What with the dearth of fruit in the lower Midwest this year, I’ve hardly gotten to do any canning. In fact, this tomato jam is all I’ve done. And that’s a bummer, since I’ve been just looking for an excuse to try out my latest equipment acquisition: my Big Kahuna Burner from Eastman Outdoors. Don’t you can indoors like normal people, Joe? Oh sure I used to. But that was before we moved into our new house which came outfitted with a glass-top electric range. My first instinct was to yank the thing out and replace it with a gas one, but I very quickly got addicted to the electric oven. The steady, even, dry heat was unlike anything I’d ever baked with before (in a home, anyway). And while the cook top took some getting used to, I came to appreciate it for the blazing heat it dishes out with no air gap between flame and pan. I couldn’t let it go. But the canning thing nagged at me. What was I going to do come summer?
As it happened one morning this past spring I found myself wandering around one of those stadium-sized outdoor outfitter stores, agog. I’d come looking for a butterfly net for my daughter (she’s a bug kid) and was flabbergasted by what I found there: 230,000 square feet of, well…everything. Campers, fishing gear, guns, clothes, furniture, a restaurant, live fish streams, a shooting range, toys, automobiles, stuffed animals, boats, tents, shoes, an aquarium-sized fish tank, tools, kites, a waterfall…and then this burner thing. I’d been looking for an outdoor burner to set a wok on (proper Chinese food demands BIG heat, oh brothers and sisters) and suddenly there is was: amid the camping stoves and RV refrigerators, a waist-height high-output burner with a wok sitting atop it. I was stunned. A wok in a hunting supply store? Then it hit me: deer fried rice.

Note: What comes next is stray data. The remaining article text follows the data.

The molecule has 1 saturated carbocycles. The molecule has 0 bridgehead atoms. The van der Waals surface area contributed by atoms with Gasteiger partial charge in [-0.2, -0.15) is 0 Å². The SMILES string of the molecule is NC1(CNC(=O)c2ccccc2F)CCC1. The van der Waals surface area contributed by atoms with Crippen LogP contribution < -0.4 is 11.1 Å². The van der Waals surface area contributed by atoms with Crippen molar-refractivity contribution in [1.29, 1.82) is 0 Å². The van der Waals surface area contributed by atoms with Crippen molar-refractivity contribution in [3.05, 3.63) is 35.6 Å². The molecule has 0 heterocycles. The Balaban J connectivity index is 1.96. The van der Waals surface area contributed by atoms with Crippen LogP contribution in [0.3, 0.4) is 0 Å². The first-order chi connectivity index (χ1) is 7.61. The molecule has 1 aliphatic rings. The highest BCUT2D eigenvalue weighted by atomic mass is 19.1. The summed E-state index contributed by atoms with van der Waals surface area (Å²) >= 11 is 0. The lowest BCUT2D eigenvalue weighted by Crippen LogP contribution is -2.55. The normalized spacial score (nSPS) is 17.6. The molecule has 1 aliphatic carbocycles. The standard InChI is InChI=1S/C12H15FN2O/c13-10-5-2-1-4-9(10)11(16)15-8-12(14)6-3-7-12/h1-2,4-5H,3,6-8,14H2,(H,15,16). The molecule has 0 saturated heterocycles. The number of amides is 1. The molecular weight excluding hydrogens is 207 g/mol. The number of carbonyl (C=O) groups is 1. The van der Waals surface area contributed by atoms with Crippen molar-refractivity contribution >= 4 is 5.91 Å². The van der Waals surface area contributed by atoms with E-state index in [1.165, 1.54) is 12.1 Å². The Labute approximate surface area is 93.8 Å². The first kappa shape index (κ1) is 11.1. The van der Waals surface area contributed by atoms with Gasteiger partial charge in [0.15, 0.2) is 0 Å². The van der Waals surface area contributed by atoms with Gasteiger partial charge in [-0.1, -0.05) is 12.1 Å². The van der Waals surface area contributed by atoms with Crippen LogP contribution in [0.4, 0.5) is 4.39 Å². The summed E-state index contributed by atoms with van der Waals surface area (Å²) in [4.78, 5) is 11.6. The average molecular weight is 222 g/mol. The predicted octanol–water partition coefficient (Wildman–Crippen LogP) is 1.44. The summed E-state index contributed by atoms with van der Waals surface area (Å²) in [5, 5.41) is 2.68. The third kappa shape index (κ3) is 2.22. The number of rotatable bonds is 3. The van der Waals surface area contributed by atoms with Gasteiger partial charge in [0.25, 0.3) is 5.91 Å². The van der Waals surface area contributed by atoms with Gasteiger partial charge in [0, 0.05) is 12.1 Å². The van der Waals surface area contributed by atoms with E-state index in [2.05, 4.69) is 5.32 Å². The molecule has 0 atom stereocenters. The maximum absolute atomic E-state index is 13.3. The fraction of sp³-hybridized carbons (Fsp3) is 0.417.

The fellow at the counter was anxious to cut me a deal since they hadn’t moved a single Big Kahuna since the store opened. But what about output? I asked. Will it get really, REALLY hot? The fellow smiled benignly as he glanced down at his monitor and executed a few quick key strokes. The unit is rated at…36,000 BTU’s sir. Well I nearly fainted. Thirty six…THOUSAND BTU’s. To give you a sense for how much heat that is, the biggest bruiser burners from the biggest bruiser commercial cooktops put out a maximum of about 16,000 BTU’s (home ranges around 12,000). This was over double…could such bliss be possible for $59.95? Would you like me to box it up for you sir?
No thank you, I’ll wear it.
That was April and since then it’s been sitting, assembled, in my office where I’ve admired it and occasionally polished it with a soft chamois. Yesterday was it’s first road test, and it was everything I’d hoped for. A BTU, or British Thermal Unit for those of you who might not know, is the amount of heat required to heat one pound of water one degree Farenheit. My boiling water canner holds about five gallons of water. Wide open, the burner had it boiling in under 15 minutes. Here’s an action shot:
Amazing eh? Well…???